How can the terrazzo industry support more sustainable practices?

As an established supplier of architectural stone, terrazzo and porcelain tiles, I believe that designers, particularly engineers and architects, can have a lot of influence on sustainable design and I am keen to learn what route we should take to make that happen.
My own sustainability journey, and that of many, began around the mid-nineties. While working for Interface we were told that we were faced with some stiff challenges, such as for every lorry load of finished carpet goods, we were left with 7 lorry loads of waste…
Then, when I started working with hard finishes such as porcelain tiles, I was facing 100-metre-long ovens fired at between 1,200 and 1,400 degrees C to turn pressed or rolled raw materials into porcelain tiles. Although less production waste and very large production runs, we were still faced with some major challenges. I quickly realised that the devil was very much in the detail and understanding the details of each material was key, with textiles and porcelain a sustainable process and source of energy was essential.

With stone how it was quarried and with terrazzo, I’ll never forget what an inspector said after a factory visit for some major airport projects… “You basically use gravity to take quarry waste into a clever machine that adds either a little cement or resin to turn rubble into blocks the size of a small van, you leave them to cure next to the Valpolicella for a few weeks and then cut them into whatever shape we need and if it fashions out it offers us a screed which we can use for more temporary finishes like carpet etc, at worst it’s a screed that uses a lot less cement that our standard screeds..”

So, the big question for manufacturers, architects and designers is how can we support more sustainable practices? When agreeing budgets, how should we prioritise? How can we help a construction professional identify a material which is less damaging to the environment? Is it of more value to the planet for a factory to spend tens of thousands of pounds on inspections and related certification, like our EPD? Or would that money be better spent on R&D or photovoltaics? With the latter we can use the sun to power our machines, the former, perhaps generate more orders? Truth is at present we have to have both.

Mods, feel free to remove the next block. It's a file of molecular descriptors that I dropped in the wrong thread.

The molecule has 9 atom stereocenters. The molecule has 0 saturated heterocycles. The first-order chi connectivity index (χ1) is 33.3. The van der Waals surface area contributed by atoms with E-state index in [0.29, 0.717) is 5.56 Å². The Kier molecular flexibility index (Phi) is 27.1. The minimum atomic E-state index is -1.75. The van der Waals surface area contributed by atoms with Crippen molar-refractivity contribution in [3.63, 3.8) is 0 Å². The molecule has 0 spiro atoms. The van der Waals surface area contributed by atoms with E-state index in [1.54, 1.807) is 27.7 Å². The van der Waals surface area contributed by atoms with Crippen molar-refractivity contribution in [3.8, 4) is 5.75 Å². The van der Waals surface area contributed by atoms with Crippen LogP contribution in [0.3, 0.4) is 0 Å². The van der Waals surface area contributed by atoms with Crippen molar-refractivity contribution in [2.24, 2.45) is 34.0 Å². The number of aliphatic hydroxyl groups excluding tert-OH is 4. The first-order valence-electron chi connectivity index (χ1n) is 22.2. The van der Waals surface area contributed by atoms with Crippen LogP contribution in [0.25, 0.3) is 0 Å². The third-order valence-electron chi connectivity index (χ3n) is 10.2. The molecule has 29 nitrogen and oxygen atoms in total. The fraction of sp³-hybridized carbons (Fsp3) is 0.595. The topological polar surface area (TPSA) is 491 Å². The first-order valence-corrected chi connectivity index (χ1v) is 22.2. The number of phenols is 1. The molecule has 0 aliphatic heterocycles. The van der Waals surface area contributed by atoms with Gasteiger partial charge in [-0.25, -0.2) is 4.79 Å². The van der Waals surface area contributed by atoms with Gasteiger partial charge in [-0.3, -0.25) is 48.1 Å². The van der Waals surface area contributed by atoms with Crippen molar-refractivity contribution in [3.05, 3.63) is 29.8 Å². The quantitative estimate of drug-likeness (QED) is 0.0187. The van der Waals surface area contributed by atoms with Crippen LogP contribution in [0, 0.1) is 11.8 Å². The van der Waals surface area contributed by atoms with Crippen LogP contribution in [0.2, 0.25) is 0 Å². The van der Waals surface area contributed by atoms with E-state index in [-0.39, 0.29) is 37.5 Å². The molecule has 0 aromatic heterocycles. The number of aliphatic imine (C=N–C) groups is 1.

What I find reassuring, is that our group of factories, mostly family-run and based mainly in Northern Italy, are proud of their quality, which is also guaranteed by stringent European Norms, from how materials are sourced and how waste is managed. Rules around responsible sourcing, such as child labour, transport and packaging are implied as they have rules implemented by inspectors who randomly check all is in order. I sometimes wonder why we need to invest so much effort and cast in material-specific certification and why don’t we see more official guidelines on which materials to use in construction, should this not be logical for a construction professional?
Talking specifically to our terrazzo production guys in Italy, they operate a very similar system to the wine DOCG system. Not only does the origin of the raw materials have to be demonstrated, but we also have random unannounced inspections, where they take samples of production waste to control that it contains what is declared and where the minimal production waste is disposed of. In short not only are we taking stone from quarries, but we are also replacing it with manufacturing slurry and marble leftovers, which in a few million years will allow the planet to produce a new type of marble. What I am trying to say is, why do we need further material-specific environmental certification, when there are already very stringent controls in place policed by governments, for policing quality and production waste? Shouldn’t the energy (excuse the pun) be pumped into making the system we have more efficient, rather than adding a layer of bureaucracy which adds cost and confusion?

Back to my earlier point, I would be keen to hear the views of designers on how to promote more sustainability. Was that inspector I mentioned ahead of his time in taking an environmental initiative or do we need more regulations like the DOCG system to ensure that companies do their bit to save the planet?